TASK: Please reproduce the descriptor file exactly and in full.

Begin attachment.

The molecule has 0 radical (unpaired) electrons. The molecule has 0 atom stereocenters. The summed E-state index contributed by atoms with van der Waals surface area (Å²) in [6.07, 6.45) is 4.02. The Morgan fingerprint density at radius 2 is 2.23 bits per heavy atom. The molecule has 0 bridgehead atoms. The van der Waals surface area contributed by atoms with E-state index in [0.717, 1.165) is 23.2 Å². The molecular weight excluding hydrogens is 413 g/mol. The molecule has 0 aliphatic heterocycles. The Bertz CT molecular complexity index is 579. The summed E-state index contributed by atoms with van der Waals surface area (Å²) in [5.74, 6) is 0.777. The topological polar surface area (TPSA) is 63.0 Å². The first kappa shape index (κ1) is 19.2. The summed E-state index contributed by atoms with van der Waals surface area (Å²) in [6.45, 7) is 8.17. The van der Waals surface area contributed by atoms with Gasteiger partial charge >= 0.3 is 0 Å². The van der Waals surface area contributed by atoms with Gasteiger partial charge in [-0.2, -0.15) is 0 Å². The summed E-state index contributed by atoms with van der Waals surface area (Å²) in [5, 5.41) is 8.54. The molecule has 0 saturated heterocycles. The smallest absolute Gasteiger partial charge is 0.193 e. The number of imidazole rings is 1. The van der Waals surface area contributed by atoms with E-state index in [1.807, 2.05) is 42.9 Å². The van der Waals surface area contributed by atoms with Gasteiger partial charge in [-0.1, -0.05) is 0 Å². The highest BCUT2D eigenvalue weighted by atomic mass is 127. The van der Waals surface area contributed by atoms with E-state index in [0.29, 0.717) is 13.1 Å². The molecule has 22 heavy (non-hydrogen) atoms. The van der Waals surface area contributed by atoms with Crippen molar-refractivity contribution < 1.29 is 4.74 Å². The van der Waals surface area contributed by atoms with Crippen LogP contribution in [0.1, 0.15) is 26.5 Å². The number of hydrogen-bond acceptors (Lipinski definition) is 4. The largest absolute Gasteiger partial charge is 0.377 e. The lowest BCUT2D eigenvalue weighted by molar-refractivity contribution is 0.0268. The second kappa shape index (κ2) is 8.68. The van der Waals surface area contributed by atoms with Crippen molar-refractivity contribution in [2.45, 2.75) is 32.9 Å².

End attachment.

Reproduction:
The molecule has 0 radical (unpaired) electrons. The molecule has 0 atom stereocenters. The summed E-state index contributed by atoms with van der Waals surface area (Å²) in [6.07, 6.45) is 4.02. The Morgan fingerprint density at radius 2 is 2.23 bits per heavy atom. The molecule has 0 bridgehead atoms. The van der Waals surface area contributed by atoms with E-state index in [0.717, 1.165) is 23.2 Å². The molecular weight excluding hydrogens is 413 g/mol. The molecule has 0 aliphatic heterocycles. The Bertz CT molecular complexity index is 579. The summed E-state index contributed by atoms with van der Waals surface area (Å²) in [5.74, 6) is 0.777. The topological polar surface area (TPSA) is 63.0 Å². The first kappa shape index (κ1) is 19.2. The summed E-state index contributed by atoms with van der Waals surface area (Å²) in [6.45, 7) is 8.17. The van der Waals surface area contributed by atoms with Gasteiger partial charge >= 0.3 is 0 Å². The van der Waals surface area contributed by atoms with Gasteiger partial charge in [-0.2, -0.15) is 0 Å². The summed E-state index contributed by atoms with van der Waals surface area (Å²) in [5, 5.41) is 8.54. The molecule has 0 saturated heterocycles. The smallest absolute Gasteiger partial charge is 0.193 e. The number of imidazole rings is 1. The van der Waals surface area contributed by atoms with E-state index in [1.807, 2.05) is 42.9 Å². The van der Waals surface area contributed by atoms with Gasteiger partial charge in [-0.1, -0.05) is 0 Å². The highest BCUT2D eigenvalue weighted by atomic mass is 127. The van der Waals surface area contributed by atoms with E-state index in [0.29, 0.717) is 13.1 Å². The molecule has 22 heavy (non-hydrogen) atoms. The van der Waals surface area contributed by atoms with Crippen molar-refractivity contribution < 1.29 is 4.74 Å². The van der Waals surface area contributed by atoms with Crippen LogP contribution in [0.1, 0.15) is 26.5 Å². The number of hydrogen-bond acceptors (Lipinski definition) is 4. The largest absolute Gasteiger partial charge is 0.377 e. The lowest BCUT2D eigenvalue weighted by molar-refractivity contribution is 0.0268. The second kappa shape index (κ2) is 8.68. The van der Waals surface area contributed by atoms with Crippen molar-refractivity contribution in [2.45, 2.75) is 32.9 Å².